One of the best reads of my college years was Robert Remini's three-part biography of Andrew Jackson. There was a time that Andrew Jackson dominated American politics like no other. Until FDR he was the icon of the Democratic Party -- the reason there are all those "Jefferson-Jackson Dinners".
Of course, Jackson had gigantic faults. A slave-owner, a first-class racist (if there were more Asian-Americans then, he'd have had the racist trifecta), a gigantic hot-head, a scofflaw, and the first real "hater" we had in the White House -- he makes Nixon seem magnanimous.
But there was one thing that used to be considered a detriment that maybe, just maybe, he was ahead of the curve on. He hated big banks, and unlike modern Democrats he was damn willing to do something about it.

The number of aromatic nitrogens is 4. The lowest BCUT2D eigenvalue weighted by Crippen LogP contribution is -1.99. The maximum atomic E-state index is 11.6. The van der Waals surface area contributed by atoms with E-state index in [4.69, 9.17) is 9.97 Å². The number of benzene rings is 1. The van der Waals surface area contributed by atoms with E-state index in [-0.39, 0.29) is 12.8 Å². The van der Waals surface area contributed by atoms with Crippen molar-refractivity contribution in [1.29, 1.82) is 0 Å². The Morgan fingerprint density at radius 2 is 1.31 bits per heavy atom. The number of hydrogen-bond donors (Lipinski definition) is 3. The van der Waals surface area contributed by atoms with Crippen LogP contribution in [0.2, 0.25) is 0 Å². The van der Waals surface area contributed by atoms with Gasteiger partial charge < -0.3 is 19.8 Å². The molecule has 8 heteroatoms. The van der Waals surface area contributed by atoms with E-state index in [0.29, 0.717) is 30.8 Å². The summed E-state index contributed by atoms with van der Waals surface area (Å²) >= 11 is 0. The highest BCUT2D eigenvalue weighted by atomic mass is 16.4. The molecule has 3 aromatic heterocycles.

Maybe we should have a bit of Andy Jackson in our modern politicians rather than his ironic placement on a $20 bill.
In the United States, three banks hold almost 34% of the nation's deposits, four banks issue 50% of the country's mortgages, and the five largest credit card lenders control 74% of the market. These companies have a stranglehold on our wallets. And as we've seen, when they make bad decisions, they can take the whole economy down with them.
Rather than give the banking industry trillions without real consequences, Jackson at least would have threatened the leaders of Goldman sacks to a duel -- and he'd mean it.